Pervious Pavement Alternative
On May 20, 2009 the Grants Pass City Council adopted Ordinance 5489 (PDF) amending Section 25.031 of the Development Code to allow pervious surfacing materials to be used in parking and vehicle maneuvering areas. The amendment provides options to homeowners and commercial developers to choose a more environmentally-friendly alternative to non-porous asphalt or concrete for driveways and parking lots.
Since impervious pavement is the primary source of stormwater runoff, Low Impact Development (PDF) strategies recommend permeable paving for parking areas and other hard surfaces. Permeable paving allows rainwater to percolate through the paving and into the ground before it runs off. This approach reduces stormwater runoff volumes and minimizes the pollutants introduced into stormwater runoff from parking areas.
Benefits of Pervious Surfacing
- Lower surface temperature and ground level ozone
- Minimize flash flooding and standing water
- Mitigate surface pollutants and prevent polluted water from entering our river and streams
- Provide protection for trees
- Reduce stormwater run-off and eliminate the need for detention ponds and other costly stormwater management practices
- Replenish water tables
Permeable Paving System
All permeable paving systems consist of a durable, load bearing, pervious surface overlying a crushed stone base that stores rainwater before it infiltrates into the underlying soil.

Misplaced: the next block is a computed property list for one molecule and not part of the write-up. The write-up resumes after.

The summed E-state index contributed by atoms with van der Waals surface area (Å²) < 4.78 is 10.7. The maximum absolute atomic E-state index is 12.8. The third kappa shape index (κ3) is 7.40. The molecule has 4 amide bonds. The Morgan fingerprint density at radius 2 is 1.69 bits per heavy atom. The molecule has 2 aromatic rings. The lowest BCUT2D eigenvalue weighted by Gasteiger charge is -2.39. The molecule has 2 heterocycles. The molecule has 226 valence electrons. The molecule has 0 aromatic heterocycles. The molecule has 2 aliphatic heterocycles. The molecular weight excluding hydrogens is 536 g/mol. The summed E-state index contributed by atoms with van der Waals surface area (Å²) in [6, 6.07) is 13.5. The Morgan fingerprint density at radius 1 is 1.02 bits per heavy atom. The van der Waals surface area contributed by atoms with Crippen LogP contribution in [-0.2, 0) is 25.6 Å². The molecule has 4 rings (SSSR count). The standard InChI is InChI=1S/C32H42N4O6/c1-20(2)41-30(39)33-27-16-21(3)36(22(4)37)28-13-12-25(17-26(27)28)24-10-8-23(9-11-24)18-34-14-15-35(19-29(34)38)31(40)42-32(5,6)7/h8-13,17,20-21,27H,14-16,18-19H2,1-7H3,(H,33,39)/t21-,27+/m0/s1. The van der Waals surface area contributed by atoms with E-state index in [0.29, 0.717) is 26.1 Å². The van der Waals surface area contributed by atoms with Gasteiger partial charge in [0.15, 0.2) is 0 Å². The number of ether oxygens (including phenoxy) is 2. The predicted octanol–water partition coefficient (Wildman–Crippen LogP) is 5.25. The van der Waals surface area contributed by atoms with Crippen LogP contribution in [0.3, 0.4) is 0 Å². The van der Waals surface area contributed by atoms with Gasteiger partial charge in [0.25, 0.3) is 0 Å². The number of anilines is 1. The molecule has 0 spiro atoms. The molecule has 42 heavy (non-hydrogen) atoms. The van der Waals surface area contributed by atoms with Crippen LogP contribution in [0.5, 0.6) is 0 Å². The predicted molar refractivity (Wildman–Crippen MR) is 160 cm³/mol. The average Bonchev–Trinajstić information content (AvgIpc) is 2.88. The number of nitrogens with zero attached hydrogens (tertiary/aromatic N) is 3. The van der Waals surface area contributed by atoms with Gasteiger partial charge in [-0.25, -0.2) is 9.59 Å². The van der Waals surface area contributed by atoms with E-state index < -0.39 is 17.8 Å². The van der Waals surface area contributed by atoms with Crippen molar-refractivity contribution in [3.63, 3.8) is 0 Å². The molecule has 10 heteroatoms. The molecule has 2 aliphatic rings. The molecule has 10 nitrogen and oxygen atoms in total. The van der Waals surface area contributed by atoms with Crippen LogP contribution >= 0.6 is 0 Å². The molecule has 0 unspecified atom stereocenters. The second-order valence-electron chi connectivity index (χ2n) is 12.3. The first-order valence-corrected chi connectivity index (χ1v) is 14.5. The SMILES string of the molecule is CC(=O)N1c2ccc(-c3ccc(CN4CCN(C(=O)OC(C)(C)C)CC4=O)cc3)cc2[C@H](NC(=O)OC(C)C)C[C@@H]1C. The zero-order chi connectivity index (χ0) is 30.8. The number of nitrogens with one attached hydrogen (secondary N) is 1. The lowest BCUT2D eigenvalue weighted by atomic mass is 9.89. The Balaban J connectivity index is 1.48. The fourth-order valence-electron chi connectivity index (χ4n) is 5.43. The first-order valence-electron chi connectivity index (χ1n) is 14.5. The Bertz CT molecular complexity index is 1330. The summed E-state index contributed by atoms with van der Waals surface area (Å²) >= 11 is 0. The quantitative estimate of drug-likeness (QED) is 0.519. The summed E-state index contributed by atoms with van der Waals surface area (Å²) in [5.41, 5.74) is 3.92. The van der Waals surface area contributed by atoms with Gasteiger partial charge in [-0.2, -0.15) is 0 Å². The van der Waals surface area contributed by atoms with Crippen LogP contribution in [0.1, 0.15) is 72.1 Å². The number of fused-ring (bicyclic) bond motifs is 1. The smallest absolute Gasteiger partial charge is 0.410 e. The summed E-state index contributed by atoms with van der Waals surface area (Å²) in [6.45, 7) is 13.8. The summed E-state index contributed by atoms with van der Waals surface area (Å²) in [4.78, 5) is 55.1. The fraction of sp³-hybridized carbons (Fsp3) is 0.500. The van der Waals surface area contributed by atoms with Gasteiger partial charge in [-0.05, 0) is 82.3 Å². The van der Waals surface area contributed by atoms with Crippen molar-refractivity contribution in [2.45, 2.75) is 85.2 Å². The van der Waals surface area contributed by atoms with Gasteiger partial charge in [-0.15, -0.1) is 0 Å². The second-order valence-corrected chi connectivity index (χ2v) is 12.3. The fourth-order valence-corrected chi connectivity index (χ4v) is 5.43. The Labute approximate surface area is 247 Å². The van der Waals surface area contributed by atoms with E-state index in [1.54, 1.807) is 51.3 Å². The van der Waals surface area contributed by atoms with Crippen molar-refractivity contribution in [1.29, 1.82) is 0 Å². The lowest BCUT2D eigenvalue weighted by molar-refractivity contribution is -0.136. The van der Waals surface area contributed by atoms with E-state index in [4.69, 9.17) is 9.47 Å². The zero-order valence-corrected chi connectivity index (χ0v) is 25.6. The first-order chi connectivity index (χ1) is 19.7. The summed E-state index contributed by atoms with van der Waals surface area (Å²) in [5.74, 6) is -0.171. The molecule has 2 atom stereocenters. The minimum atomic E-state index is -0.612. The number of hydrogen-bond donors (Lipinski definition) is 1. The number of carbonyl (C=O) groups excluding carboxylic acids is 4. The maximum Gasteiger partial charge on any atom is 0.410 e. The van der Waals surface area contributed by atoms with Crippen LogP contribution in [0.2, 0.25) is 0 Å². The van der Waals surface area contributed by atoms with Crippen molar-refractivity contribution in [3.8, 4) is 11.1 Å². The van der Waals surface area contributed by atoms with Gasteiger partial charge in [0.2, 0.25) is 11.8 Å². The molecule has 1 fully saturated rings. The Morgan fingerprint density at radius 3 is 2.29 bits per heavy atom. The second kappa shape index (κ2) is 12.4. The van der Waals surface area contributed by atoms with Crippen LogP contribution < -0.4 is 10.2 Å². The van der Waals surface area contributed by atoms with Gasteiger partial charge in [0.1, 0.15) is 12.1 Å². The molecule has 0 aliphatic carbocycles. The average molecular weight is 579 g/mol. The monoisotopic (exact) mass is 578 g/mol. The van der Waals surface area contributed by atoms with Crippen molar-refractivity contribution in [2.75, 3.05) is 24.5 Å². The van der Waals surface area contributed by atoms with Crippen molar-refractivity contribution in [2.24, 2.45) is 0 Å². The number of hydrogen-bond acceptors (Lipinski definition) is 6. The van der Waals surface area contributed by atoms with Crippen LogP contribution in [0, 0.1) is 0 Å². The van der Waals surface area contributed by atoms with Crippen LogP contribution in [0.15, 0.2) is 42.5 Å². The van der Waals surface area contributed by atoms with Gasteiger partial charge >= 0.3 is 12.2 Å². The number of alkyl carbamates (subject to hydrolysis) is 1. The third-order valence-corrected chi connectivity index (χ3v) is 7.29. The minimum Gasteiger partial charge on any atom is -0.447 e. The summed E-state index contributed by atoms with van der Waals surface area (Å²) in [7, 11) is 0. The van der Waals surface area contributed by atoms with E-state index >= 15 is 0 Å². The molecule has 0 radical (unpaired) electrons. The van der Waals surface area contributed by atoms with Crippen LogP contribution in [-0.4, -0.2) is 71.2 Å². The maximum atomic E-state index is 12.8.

Permeable paving techniques include:
- porous asphalt,
- pervious concrete (PDF),
- paving stones (PDF), and
- manufactured “grass pavers” made of concrete or plastic (PDF).
Permeable paving may be used for driveways, walkways, patios, plazas, parking stalls, and overflow parking areas. See the list of resources (PDF) for technical details.
Pervious Pavement Approval
Pervious surfacing materials such as concrete, grasscrete, or paved tire strips can be approved for use in the City of Grants Pass following review and approval by the City Engineer. T
he type of surfacing material and the location where it will be used should be indicated on your site plan. In some cases the City Engineer may request a copy of the product manufacturer's specifications for use and installation, or engineered drawings showing how the system will work.
The pervious surfacing material must have similar structural characteristics to asphalt or concrete, and be capable of withstanding the normal wear and tear associated with the parking and maneuvering of vehicles. In addition, drainage should not adversely affect the public right-of-way or adjacent properties and the pervious material must be maintained throughout its use so that it continues to function as originally approved by the City Engineer.
View the case study of Horizon Village Retirement Community (PDF), which uses grassy pavers for access drive.